Acknowledge war crimes in Afghanistan, the Tories told

CAMPAIGNERS demanded today that the government come clean about British forces’ atrocities in Afghanistan after Veterans Minister Johnny Mercer spoke of “horrific accounts” of the killing of children and other civilians.

Mr Mercer advised the public inquiry looking at the issue that Afghan special forces had told him of murderous abuses by members of the Special Air Service (SAS) during the British occupation of the country.

In response to a question, Mr Mercer made it clear that he was talking about “allegations of straight murder.”

A BBC investigation has found evidence that the SAS has blocked the relocation to Britain of the Afghan soldiers making the allegations — leaving them at the mercy of the Taliban — lest they tell all to the inquiry.

A Stop the War Coalition spokesman said today: “These are shocking revelations exposing the brutal reality of Britain’s failed occupation of Afghanistan.

“Those responsible for the murder of civilians must be held to full account for their actions and the military should tell what they know.

“And never again should politicians embark on such a disastrous war of intervention and occupation, which has left Afghanistan back where it started.”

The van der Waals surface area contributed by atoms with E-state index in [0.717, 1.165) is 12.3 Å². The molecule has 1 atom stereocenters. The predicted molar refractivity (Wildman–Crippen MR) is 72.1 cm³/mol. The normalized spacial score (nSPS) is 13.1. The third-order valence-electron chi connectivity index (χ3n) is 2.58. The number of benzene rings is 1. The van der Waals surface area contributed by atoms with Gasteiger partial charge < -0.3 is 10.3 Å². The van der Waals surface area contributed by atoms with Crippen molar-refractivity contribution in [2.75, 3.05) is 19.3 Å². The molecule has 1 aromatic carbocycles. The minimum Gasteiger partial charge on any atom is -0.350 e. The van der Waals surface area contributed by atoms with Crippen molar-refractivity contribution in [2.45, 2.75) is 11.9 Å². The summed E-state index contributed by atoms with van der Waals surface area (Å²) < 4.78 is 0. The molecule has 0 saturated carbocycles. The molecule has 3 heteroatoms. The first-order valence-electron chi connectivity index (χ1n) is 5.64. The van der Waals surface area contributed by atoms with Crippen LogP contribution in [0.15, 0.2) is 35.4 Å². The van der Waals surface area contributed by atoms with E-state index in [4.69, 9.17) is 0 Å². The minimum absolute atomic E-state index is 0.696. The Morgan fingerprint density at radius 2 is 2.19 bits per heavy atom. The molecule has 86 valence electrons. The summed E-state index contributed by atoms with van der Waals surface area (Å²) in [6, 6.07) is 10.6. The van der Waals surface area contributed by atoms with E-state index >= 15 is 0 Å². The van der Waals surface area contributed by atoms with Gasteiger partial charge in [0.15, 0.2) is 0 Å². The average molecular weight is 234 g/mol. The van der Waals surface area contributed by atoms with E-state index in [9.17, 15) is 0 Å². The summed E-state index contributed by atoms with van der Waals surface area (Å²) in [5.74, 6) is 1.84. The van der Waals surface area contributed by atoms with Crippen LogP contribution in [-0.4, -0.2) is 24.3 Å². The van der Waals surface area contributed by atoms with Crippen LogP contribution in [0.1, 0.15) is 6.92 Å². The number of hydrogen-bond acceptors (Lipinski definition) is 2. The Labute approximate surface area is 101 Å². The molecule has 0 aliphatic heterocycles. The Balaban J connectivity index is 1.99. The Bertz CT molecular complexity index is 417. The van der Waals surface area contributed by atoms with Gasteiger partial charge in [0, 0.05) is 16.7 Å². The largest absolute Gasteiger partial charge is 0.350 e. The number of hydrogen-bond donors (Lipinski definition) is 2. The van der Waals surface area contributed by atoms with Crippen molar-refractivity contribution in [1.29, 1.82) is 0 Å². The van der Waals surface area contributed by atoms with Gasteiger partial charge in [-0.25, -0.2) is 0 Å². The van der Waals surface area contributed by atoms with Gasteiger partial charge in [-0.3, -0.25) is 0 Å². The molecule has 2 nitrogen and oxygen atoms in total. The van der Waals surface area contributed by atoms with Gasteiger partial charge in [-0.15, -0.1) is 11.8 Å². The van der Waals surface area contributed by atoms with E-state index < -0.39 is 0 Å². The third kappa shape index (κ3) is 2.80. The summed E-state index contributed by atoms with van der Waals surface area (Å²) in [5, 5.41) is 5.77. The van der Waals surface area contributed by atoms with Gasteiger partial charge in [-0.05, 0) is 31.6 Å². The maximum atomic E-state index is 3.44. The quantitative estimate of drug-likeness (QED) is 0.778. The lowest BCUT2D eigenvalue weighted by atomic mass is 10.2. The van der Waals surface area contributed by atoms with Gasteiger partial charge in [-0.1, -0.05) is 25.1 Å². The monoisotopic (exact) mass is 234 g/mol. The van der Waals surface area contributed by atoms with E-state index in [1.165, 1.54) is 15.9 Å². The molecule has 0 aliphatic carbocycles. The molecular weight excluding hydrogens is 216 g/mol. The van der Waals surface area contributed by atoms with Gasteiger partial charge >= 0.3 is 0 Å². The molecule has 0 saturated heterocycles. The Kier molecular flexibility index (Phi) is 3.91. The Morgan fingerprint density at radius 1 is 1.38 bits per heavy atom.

Mr Mercer, who did three tours of duty in Afghanistan as a soldier, said the evidence he had seen “confirmed my worst fears” about the actions of the SAS between 2010 and 2013 when they were deployed to Afghanistan as part of the occupation forces.

The allegations include that the SAS executed detainees, including children, who posed no threat at all. The BBC revealed that one SAS squadron alone had been responsible for at least 54 suspicious deaths in a six-month period.

There was “no reason why a person under control should lose their life,” Mr Mercer said, describing the SAS members concerned as “criminals” if the charges were true.

“I have absolutely nothing in common with these individuals and I totally reject their behaviour,” he added.

Afghan special forces refused to accompany the SAS on missions due to their conduct, he told the inquiry, adding that there should have been cause for concern if “Afghan special forces are refusing to go out the door with you.”

Previous investigations by military police have led to no charges against any soldiers.

Evidence from the Afghan troops could prove highly damaging, leading to fears that they are being blocked from coming to Britain despite the risks they are left exposed to in their own country.

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